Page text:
Episode 057 looks at two Stoic topics: the first from Marcus Aurelius who wrote, “It is essential for you to remember that the attention you give to any action should be in due proportion to its worth, for then you won’t tire and give up, if you aren’t busying yourself with lesser things beyond what should be allowed.”; and the second from r/Stoicism, a post by EricHennigan, which started, “I was thinking about Epictetus’ reminder that some things are under our control and others not. If we push this idea really hard, there are many things that I might naively consider under my control, but which, when examined more closely are not. For example, thoughts randomly bubble into my mind and I do not control that. Emotions can overwhelm my rational faculties, causing me a temporary insanity. Many external factors control the direction of my life. The simple, naive, lowercase stoic advise seems to recommend that I not try to control things which I cannot. I think this interpretation would be a disastrous mistake.”
Episode 054 looks at two Stoic topics: the first from Seneca who wrote, “Nothing can satisfy greed, but even a small measure satisfies nature. So it is that the poverty of an exile brings no misfortune, for no place of exile is so barren as not to produce ample support for a person.”; and the second from r/Stoicism, a post by Ok_Intern_4405, which started, “I’m in my late twenties and I feel I am constantly pressuring myself to make good use of time, whether it is a conscious decision or not. I imagine a number of you could relate. Maybe it’s the rat race that has gotten into me, I’m not sure. But looking at the success of my peers, I can’t help but feel the need to not waste any second of my life.”
Episode 051 looks at two Stoic topics: the first from Marcus Aurelius who wrote, “Meditate often on the interconnectedness and mutual interdependence of all things in the universe. For in a sense, all things are mutually woven together and therefore have an affinity for each other—for one thing follows after another according to their tension of movement, their sympathetic stirrings, and the unity of all substance.”; and the second from r/Stoicism, a post by Anderson Silver (yourusermanual), which began with another Marcus Aurelius quote, “Efface the opinion, I am harmed, and at once the feeling of being harmed disappears; efface the feeling, and the harm disappears at once.”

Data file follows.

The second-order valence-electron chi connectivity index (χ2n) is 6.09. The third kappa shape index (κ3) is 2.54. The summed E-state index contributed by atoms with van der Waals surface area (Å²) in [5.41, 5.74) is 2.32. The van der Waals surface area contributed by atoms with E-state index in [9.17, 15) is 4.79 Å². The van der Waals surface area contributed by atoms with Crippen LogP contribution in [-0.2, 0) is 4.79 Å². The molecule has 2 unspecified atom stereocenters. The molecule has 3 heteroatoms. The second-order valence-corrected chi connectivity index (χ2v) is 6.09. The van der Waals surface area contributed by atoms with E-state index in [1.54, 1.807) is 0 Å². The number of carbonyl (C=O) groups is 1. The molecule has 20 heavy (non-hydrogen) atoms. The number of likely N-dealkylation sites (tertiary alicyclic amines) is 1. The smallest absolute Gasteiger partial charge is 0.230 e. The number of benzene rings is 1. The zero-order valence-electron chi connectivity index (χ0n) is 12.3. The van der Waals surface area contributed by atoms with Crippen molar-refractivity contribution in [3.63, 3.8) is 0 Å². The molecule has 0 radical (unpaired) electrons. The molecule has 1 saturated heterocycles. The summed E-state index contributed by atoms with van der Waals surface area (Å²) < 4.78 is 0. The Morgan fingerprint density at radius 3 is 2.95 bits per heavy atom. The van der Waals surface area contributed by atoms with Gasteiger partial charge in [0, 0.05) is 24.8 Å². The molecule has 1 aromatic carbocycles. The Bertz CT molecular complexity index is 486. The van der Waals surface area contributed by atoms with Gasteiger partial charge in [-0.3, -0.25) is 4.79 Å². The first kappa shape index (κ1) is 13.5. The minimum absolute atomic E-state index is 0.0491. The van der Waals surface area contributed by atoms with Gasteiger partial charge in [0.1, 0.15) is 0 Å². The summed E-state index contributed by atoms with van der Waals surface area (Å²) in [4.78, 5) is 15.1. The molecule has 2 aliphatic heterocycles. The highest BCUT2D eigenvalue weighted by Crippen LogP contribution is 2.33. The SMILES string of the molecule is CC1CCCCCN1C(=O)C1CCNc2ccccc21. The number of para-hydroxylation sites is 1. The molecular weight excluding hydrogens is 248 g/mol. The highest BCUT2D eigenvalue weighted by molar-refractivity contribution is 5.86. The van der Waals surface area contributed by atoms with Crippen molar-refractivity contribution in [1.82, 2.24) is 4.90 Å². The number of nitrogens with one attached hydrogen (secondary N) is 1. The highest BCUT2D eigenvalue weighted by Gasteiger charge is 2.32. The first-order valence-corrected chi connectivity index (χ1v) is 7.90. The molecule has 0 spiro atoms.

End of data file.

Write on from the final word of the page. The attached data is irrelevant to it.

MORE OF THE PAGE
Episode 048 looks at two Stoic topics: the first from Epictetus who wrote, “The beautiful and good person neither fights with anyone nor, as much as they are able, permits others to fight . . . this is the meaning of getting an education—learning what is your own affair and what is not. If a person carries themselves so, where is there any room for fighting?”; and the second from artwork by mjhiblenart involving a character from The Mandalorian, a television series on Disney+. The episode begins with sad news about Carl Watner (RIP), the person who introduced Skyler to Stoicism.
Episode 045 looks at several Stoic topics: the first from Epictetus who wrote, “Keep death and exile before your eyes each day, along with everything that seems terrible—by doing so, you’ll never have a base thought nor will you have excessive desire.”; and the rest from lists shared by gdm41 and austinthebean to r/Stoicism introduced as, “Hi guys, maybe you are already aware of DailyStoic.com, they send out a daily newsletter with Stoic topics. Last week they sent a good summary of Stoic virtues/habits to avoid”.